PCMS_Philadelphia_Medicine_Spring2018 - 44

p h i l a m e d s o c  .org

Feature continued

Harm Reduction as a Public Health Strategy
Elsewhere around the world, Comprehensive User Engagement
Sites (CUES) are known as "supervised consumption facilities" or
"supervised injection facilities." What these spaces have in common
is that they allow individuals to consume pre-obtained drugs under
medical supervision, and provide access to sterile drug paraphernalia
and medical care if needed. Should an overdose occur, it can be
recognized and treated, averting a fatal overdose. These facilities
often also provide social services and referrals to drug treatment.
There are no CUES operating in the United States, owing in
part to potentially prohibitive state and federal laws. But there are
over one hundred of these facilities around the world, many of which
have been exhaustively studied. The evidence in support of them is
significant. Despite the millions of injections that have occurred in
these facilities worldwide over the last decade, no one has died in
a CUES.3 They have averted cases of HIV and hepatitis C.4,5 They
have reduced public drug use and discarded syringes, without an
increase in neighborhood crime.6,7,8 And they have served as an entry
into drug treatment for drug users who are ready.9
Underlying CUES, in Philadelphia and around the world, is
the theory of harm reduction. This approach acknowledges that for
many and often personal reasons, not all people who use drugs are
interested in or ready for treatment at the same time. Understanding
that these individuals will continue to consume drugs until they
are ready, the goal of harm reduction is to mitigate the harmful
consequences of their use, such as an overdose or infection. CUES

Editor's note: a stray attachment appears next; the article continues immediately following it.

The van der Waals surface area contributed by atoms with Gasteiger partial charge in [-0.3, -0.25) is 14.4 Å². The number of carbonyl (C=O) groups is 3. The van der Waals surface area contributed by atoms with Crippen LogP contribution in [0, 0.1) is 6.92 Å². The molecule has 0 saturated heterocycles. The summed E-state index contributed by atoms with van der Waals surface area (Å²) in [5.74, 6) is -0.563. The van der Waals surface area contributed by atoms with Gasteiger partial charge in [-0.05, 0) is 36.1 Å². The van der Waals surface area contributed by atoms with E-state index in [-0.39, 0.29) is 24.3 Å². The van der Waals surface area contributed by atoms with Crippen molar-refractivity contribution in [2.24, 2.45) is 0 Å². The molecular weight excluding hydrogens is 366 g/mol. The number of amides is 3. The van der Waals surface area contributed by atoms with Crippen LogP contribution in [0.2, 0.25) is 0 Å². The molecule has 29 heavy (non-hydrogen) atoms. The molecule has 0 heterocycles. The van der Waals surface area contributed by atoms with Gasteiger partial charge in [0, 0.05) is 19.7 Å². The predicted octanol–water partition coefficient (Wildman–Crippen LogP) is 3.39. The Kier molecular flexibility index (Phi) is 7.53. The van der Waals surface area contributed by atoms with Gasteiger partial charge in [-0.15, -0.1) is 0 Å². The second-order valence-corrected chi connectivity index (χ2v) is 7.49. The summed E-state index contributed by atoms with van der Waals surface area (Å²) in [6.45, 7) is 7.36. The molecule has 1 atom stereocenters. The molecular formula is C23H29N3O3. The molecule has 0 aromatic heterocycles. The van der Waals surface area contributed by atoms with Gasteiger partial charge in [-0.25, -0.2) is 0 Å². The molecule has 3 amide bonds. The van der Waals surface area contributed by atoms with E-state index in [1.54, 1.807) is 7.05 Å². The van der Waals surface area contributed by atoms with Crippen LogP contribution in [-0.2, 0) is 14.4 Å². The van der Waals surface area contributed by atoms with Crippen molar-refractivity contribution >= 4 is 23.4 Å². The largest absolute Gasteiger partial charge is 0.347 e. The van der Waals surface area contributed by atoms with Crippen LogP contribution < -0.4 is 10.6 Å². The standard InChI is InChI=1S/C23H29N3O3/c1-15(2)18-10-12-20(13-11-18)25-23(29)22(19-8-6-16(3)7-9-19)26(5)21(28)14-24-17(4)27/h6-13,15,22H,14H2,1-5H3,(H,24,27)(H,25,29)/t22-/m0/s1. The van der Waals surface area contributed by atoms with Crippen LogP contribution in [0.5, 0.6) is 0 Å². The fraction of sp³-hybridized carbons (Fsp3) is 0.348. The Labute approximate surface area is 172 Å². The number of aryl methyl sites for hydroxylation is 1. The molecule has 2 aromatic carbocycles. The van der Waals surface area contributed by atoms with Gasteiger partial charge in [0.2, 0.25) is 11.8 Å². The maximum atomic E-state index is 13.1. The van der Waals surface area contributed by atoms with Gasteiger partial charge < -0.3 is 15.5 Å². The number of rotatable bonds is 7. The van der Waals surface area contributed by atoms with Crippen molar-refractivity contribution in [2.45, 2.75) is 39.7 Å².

exist on the harm reduction continuum with syringe exchange, an
intervention that has been widely credited as reducing HIV spread
among people who use drugs.

44 Philadelphia Medicine : Spring 2018

Although the name may only now be gaining traction in the
lay press, "harm reduction" is a concept that should be familiar to
physicians. We strive to prevent diseases in our patients by encouraging
them to live a healthy lifestyle, being screened for cancer and getting
vaccinated. But despite our efforts, illnesses - such as hypertension
or diabetes - may still occur. Our responsibility to our patients
then shifts towards managing those diseases and preventing their
complications, regardless of the behaviors that contributed to them.
As we strive to lessen the long-term harms that result from chronic
medical conditions such as these, we too are harm reductionists.

A Chronic Disease, not a Moral Failing
The medical care provided to people who use drugs should be
no different. And yet for many people, including some health care
professionals, mitigating the risks associated with drug use through
CUES feels different. But this is where the comparison of treating
a patient with diabetes is apt. Wouldn't we treat our patient with
diabetes even if he or she engages in a behavior - such as consuming
sugar-rich foods - that increases the risk of negative outcomes? We
may encourage them to eat fewer sweets, but we would not abandon
our responsibility to prescribe insulin. In fact, we may even redouble
our efforts and work with the individual, wherever he or she is in
their illness and their readiness for change.
The difference between a patient with diabetes and a patient with
a substance use disorder is one of stigma. Substance use continues to
be seen as a moral failing rather than a chronic medical condition.
Individuals affected by substance use - and their families, too - often
describe the shame associated with the disease, a feeling reinforced
by their interactions with health care professionals who use words
such as "clean" and "dirty" to describe urine test results.


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